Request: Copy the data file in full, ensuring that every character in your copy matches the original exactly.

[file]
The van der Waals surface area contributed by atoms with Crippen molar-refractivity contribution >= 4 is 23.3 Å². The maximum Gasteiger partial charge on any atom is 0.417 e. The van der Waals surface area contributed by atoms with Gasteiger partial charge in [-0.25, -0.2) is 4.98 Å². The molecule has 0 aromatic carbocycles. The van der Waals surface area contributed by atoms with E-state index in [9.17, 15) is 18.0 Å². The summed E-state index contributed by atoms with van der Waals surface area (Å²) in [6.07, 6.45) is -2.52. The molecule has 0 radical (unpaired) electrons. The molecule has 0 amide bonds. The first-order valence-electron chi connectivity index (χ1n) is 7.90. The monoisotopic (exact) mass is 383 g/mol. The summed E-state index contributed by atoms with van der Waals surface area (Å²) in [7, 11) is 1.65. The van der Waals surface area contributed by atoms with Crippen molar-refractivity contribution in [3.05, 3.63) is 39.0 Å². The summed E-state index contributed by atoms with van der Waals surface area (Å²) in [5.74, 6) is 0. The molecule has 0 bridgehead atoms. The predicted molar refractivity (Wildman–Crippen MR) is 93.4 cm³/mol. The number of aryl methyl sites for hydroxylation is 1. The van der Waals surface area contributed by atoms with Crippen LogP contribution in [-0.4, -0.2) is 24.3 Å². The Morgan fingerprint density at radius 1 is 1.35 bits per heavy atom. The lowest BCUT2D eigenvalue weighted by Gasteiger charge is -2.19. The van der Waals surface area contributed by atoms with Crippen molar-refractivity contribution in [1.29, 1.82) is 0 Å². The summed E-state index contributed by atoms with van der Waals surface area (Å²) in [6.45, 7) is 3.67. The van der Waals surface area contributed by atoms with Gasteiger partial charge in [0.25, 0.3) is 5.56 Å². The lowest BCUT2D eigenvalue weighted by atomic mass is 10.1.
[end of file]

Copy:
The van der Waals surface area contributed by atoms with Crippen molar-refractivity contribution >= 4 is 23.3 Å². The maximum Gasteiger partial charge on any atom is 0.417 e. The van der Waals surface area contributed by atoms with Gasteiger partial charge in [-0.25, -0.2) is 4.98 Å². The molecule has 0 aromatic carbocycles. The van der Waals surface area contributed by atoms with E-state index in [9.17, 15) is 18.0 Å². The summed E-state index contributed by atoms with van der Waals surface area (Å²) in [6.07, 6.45) is -2.52. The molecule has 0 radical (unpaired) electrons. The molecule has 0 amide bonds. The first-order valence-electron chi connectivity index (χ1n) is 7.90. The monoisotopic (exact) mass is 383 g/mol. The summed E-state index contributed by atoms with van der Waals surface area (Å²) in [7, 11) is 1.65. The van der Waals surface area contributed by atoms with Crippen molar-refractivity contribution in [3.05, 3.63) is 39.0 Å². The summed E-state index contributed by atoms with van der Waals surface area (Å²) in [5.74, 6) is 0. The molecule has 0 bridgehead atoms. The predicted molar refractivity (Wildman–Crippen MR) is 93.4 cm³/mol. The number of aryl methyl sites for hydroxylation is 1. The van der Waals surface area contributed by atoms with Crippen LogP contribution in [-0.4, -0.2) is 24.3 Å². The Morgan fingerprint density at radius 1 is 1.35 bits per heavy atom. The lowest BCUT2D eigenvalue weighted by Gasteiger charge is -2.19. The van der Waals surface area contributed by atoms with Crippen molar-refractivity contribution in [1.29, 1.82) is 0 Å². The summed E-state index contributed by atoms with van der Waals surface area (Å²) in [6.45, 7) is 3.67. The van der Waals surface area contributed by atoms with Gasteiger partial charge in [0.25, 0.3) is 5.56 Å². The lowest BCUT2D eigenvalue weighted by atomic mass is 10.1.